In my opinion and historically, since clinical submission documents are frequently complicated with data, hyperlinks and statements, outsourced medical submission writing teams should be engaged by the pharma - these medical writers must be leaders in the respective subject, be proactive (and diplomatic) in soliciting information from sponsor functions, which include but are not limited to, biostatistics, project management, data management, nonclinical and clinical functions, CROs, experts and QC. The medical writer drives the document to completion not clinical or regulatory team participants. The medical writer must work early in the development of the document template with programmers, QC and submission publishers to ensure submission ready and publish ready documents at completion and final sign-off.

More to come...

Thursday, December 10, 2009

Effective Medical Writing for Clinical Submission #1

Effective, which means, cost, time, effort, quality-controlled, quality-assured, consistent, accurate, version correct, data-driven, GCP-driven, process and procedure adherent, medical writing for clinical submission will follow these parameters early in the development of a document to be written...

Consider all documents and components, for examples, appendices, narratives, TLGFs, required for the clinical submission...
  • a clinical submission for a drug for example has 5 CTD Modules, "what documents and document components are to be written"? Develop a TOC!
  • a clinical submission will require a format, "what format will be followed"? CTD? Legacy NDA? 505 (b)(1) or (2)? Choose a format!
  • a clinical submission will require source documents to support the written documents, "what are the source documents, which will be included in the clinical submission"? Develop a TOC that reaches this level of granularity!
  • a clinical submission will require a team effort between writers, QC, QA, sponsor functions, experts, CROs, etc., "what is the process for file and information transfer between team members onsite and offsite, inhouse and remote"? Develop a process and procedure! Adhere to the process and procedure throughout the clinical submission! Communicate the process and procedure to all team members!
For effective medical writing for clinical submission, these are important points to consider early in the process.

More to come...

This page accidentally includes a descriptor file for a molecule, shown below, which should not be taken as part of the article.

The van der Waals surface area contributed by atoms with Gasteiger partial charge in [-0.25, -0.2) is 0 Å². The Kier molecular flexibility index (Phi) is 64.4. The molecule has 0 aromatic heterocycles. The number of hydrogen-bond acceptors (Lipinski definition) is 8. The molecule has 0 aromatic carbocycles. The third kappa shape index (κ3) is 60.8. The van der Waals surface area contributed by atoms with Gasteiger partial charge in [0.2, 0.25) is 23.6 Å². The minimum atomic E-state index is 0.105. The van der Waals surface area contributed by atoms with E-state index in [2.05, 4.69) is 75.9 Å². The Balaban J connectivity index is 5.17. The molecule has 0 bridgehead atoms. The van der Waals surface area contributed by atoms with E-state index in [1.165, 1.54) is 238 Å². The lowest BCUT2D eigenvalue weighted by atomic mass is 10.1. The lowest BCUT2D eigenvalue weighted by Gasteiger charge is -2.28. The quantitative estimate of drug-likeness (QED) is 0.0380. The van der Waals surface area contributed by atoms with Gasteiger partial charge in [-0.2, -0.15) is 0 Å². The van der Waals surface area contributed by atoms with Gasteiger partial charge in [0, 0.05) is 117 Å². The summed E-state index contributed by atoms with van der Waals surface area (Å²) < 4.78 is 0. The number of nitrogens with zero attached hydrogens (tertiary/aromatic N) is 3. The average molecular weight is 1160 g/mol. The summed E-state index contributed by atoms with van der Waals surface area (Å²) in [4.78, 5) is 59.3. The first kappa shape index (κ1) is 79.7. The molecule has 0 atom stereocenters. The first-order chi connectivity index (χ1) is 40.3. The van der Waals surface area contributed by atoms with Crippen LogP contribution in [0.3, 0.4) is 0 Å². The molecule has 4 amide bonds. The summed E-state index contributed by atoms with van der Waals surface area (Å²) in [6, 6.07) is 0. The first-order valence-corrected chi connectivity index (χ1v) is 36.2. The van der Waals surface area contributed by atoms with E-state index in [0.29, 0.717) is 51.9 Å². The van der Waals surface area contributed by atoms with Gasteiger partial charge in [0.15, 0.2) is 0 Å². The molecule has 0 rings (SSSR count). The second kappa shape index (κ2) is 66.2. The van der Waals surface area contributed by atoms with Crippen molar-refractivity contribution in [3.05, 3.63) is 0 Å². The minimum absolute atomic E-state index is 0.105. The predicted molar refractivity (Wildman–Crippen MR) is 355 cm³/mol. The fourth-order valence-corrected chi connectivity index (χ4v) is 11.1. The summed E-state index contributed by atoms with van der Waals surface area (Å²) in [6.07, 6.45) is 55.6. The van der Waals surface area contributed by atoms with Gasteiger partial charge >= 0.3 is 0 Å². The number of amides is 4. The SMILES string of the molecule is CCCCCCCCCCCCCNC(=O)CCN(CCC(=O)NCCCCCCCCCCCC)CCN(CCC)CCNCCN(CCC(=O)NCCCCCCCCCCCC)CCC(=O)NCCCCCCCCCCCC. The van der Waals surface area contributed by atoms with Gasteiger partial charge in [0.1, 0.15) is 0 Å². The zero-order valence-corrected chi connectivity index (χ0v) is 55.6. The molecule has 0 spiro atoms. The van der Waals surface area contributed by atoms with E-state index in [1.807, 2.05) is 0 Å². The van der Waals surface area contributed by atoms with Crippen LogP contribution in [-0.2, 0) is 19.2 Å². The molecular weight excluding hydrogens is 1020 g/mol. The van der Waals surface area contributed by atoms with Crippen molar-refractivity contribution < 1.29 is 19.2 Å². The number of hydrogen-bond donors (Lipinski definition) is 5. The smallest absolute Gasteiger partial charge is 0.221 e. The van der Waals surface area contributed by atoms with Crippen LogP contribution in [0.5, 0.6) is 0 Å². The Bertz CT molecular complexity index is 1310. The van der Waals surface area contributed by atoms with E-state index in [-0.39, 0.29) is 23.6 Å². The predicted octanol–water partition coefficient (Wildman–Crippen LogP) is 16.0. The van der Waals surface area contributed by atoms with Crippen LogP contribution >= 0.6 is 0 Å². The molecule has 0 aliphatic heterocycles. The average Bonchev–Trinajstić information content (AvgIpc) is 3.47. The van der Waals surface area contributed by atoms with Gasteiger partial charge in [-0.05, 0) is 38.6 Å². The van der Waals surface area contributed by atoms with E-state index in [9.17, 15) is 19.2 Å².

Tuesday, December 8, 2009

Clinical Research Fraud - Prevention

Here are some tips on "How to Prevent Clinical Fraud" to Pharma Sponsors, Clinical Team Staff and CRAs and others who monitor and/or audit GCP at Investigator Clinical Study Sites...

During the pre-study evaluation, carefully scrutinize clinical sites in the following areas:
  • interest in the study
  • stability of the clinical staff onsite
  • investigator/staff interactions
  • workload
  • level of training
  • conduct GCP training at the start and throughout the study as necessary
  • emphasize company policy on fraud at the initiation visit
  • be expert on the protocol particularly with parameters that determine eligibility and primary efficacy
  • minimize the use of enrollment incentives and pressure to perform and enroll
  • don't place needless requirements or unreasonable demands on clinical sites
  • maintain frequent interaction with clinical sites through regular monitoring visits and phone calls.
Good follow-up practices and procedures and early utilization of GCP and quality control measures will undoubtedly provide rigor, expectations of clinical quality and reduce the thought and even the logistics of clinical fraud at the site.

Be involved as a monitor and sponsor. Practice follow-up. Train and insist on integrity and quality control and GCP.

Saturday, December 5, 2009

Clinical Trial Fraud - Questionable Miscellaneous Data

Finally we come to "miscellaneous" data in clinical misconduct and fraud. Miscellaneous data is just that - found everywhere, comment page sections, comment fields, notes, charts, medical history, entry eligibility, etc. There is a trend. If a few miscellaneous data checks are found, for sure, there will be numerous "finds" in data entries and corrections, certainly not according to GCP and Quality Control Audits processes and procedures.

Here are examples of miscellaneous fraudulent clinical data:
  • Miscellaneous items in subject binders incriminating
  • Difficult to determine PIs involvement
  • Reiteration of SC notes
  • Corrections are rarely initialed
  • Corrections are rarely dated
  • CRF Investigator Assessment Page says "not assessed". At a later date, "not assessed" is crossed out and then a reaction is indicated.
  • No "person obtaining subject informed consent" signature
  • Documents are dated and are signed by employee with dates before the 1st day of employment at the clinical study site
  • No GCP training
  • Medical History page lists 1st item as a surgery which occurred several months after the subject's enrollment into the clinical study